The third party access point 180 may include a terminal 185 and entry module 190 for providing the information to the ESS management center 165. The entry module 190 may include instructions to communicate with the ESS management module 175 via the packet network 125 using one or more communication protocols. For example, the entry module 190 may include web browsing software to access a web interface provided by the ESS management module 175. The communication between the ESS module 175 and the entry module 190 may implement security procedures, e.g., digital certificates, an authorized users list, a private communication protocol, a private network 125, etc. to protect against fraudulent use.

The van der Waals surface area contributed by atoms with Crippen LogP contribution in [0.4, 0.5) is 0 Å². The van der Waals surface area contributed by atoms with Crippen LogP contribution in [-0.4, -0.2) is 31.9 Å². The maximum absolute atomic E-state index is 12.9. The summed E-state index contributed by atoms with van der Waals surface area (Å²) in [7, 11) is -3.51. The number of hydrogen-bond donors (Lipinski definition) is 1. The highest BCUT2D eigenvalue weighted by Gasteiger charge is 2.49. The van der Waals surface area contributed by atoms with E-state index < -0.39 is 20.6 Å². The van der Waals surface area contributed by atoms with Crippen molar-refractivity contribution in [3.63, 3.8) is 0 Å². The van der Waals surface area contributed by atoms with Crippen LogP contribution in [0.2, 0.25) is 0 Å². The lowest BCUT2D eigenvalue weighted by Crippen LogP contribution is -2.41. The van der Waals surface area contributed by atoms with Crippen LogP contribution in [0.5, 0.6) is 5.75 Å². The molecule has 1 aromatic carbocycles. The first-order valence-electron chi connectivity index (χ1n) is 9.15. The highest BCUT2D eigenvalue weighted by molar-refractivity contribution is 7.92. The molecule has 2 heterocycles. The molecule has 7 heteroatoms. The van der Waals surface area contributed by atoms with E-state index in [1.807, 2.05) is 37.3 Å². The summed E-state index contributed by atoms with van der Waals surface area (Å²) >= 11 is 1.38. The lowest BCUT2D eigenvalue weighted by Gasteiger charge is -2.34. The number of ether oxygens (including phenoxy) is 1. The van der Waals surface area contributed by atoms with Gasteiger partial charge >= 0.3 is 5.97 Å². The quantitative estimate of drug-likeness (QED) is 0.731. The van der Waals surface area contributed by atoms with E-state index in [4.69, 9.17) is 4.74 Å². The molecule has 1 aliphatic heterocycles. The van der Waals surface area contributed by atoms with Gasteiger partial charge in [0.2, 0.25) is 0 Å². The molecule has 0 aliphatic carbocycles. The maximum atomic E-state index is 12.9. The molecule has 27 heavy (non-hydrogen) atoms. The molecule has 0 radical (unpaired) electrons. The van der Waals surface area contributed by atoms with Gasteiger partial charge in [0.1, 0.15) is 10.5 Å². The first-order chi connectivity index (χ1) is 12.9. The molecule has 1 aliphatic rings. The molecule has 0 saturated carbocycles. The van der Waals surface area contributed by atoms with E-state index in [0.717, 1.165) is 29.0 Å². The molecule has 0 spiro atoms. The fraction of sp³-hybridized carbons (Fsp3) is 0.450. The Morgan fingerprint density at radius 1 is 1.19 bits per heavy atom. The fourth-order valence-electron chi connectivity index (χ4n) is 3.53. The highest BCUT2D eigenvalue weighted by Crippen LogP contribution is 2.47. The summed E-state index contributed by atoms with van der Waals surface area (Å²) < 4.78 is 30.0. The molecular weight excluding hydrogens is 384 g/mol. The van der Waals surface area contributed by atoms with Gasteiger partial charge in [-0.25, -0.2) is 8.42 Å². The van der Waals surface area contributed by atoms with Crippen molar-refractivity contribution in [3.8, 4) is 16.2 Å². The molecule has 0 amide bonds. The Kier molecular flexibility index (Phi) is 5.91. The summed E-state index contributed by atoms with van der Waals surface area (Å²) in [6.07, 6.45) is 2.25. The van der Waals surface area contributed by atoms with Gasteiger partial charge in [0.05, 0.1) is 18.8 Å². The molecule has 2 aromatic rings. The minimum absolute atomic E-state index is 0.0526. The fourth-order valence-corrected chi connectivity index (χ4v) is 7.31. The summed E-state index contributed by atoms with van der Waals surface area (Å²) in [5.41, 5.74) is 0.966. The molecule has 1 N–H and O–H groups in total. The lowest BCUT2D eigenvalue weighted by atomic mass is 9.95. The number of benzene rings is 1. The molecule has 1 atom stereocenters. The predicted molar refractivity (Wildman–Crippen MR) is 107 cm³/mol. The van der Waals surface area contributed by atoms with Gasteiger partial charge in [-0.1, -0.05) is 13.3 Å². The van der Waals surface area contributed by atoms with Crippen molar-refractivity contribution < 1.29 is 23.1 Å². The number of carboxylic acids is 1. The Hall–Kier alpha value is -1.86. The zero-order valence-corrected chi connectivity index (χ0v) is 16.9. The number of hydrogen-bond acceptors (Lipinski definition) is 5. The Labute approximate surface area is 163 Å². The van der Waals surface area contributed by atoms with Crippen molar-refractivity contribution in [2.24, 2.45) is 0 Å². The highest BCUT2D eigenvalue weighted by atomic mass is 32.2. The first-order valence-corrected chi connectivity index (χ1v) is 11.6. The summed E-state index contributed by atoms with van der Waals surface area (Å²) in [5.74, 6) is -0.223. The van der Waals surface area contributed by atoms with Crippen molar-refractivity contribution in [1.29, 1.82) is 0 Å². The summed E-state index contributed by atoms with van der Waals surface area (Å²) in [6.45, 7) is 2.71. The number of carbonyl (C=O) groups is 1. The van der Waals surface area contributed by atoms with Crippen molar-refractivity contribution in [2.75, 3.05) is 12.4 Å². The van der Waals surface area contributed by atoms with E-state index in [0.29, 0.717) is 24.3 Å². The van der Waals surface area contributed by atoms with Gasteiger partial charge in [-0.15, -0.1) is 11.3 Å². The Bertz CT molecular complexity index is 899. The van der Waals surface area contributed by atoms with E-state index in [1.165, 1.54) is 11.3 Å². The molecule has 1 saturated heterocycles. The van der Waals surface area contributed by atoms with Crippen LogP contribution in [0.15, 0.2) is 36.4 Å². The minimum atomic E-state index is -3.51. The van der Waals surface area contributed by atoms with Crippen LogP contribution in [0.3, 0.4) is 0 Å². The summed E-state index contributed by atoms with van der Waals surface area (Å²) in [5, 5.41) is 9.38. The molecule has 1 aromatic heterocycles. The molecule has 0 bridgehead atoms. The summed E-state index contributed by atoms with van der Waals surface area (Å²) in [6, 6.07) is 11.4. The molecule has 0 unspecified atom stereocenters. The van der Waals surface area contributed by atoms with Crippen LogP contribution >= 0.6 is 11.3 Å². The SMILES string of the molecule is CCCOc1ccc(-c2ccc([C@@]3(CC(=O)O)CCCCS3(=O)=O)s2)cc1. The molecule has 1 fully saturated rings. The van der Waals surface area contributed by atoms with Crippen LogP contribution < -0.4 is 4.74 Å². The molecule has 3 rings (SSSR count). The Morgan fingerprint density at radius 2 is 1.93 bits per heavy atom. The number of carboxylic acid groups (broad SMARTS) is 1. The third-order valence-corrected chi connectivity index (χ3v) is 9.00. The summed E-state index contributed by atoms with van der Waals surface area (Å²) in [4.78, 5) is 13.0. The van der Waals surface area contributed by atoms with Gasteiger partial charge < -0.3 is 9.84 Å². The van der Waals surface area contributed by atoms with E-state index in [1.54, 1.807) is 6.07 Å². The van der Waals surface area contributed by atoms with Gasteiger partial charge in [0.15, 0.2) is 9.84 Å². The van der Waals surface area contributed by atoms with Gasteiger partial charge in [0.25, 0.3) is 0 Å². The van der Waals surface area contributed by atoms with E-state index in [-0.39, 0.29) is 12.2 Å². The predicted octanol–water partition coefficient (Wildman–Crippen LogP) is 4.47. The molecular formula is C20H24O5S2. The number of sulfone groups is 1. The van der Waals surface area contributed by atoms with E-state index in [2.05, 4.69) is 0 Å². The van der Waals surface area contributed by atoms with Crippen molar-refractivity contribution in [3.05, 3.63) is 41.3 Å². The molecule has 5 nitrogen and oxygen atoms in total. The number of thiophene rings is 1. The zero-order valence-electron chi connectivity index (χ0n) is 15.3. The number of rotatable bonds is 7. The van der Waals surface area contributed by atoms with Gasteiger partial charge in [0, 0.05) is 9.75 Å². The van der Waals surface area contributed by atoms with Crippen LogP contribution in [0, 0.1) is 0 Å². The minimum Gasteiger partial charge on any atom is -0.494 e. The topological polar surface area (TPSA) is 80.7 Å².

In one exemplary approach, the ESS module 175 receives the information from the entry module 190 and passes it to the notification module 155 without alteration or modification. However, in another exemplary approach, the ESS module 175 may alter the information received from the entry module 190 before sending it to the notification module 150. While there is only one third party access point 180 illustrated, there may by many third party access points 180 providing information about one or more affected areas 140. Accordingly, the ESS module 175 may aggregate the information about the affected area 140. For example, the ESS module 175 may combine the information to define the boundary of the affected area 140 as the total area identified in the received information. In another exemplary approach, the affected area 140 may be determined to be only the area that is the intersection, or common, to the received information. In another exemplary approach, the information may be weighted for accuracy or reliability prior to determining the boundary affected area 140. Information that is deemed more reliably may have greater influence over the determination of the boundary of the affected area 140.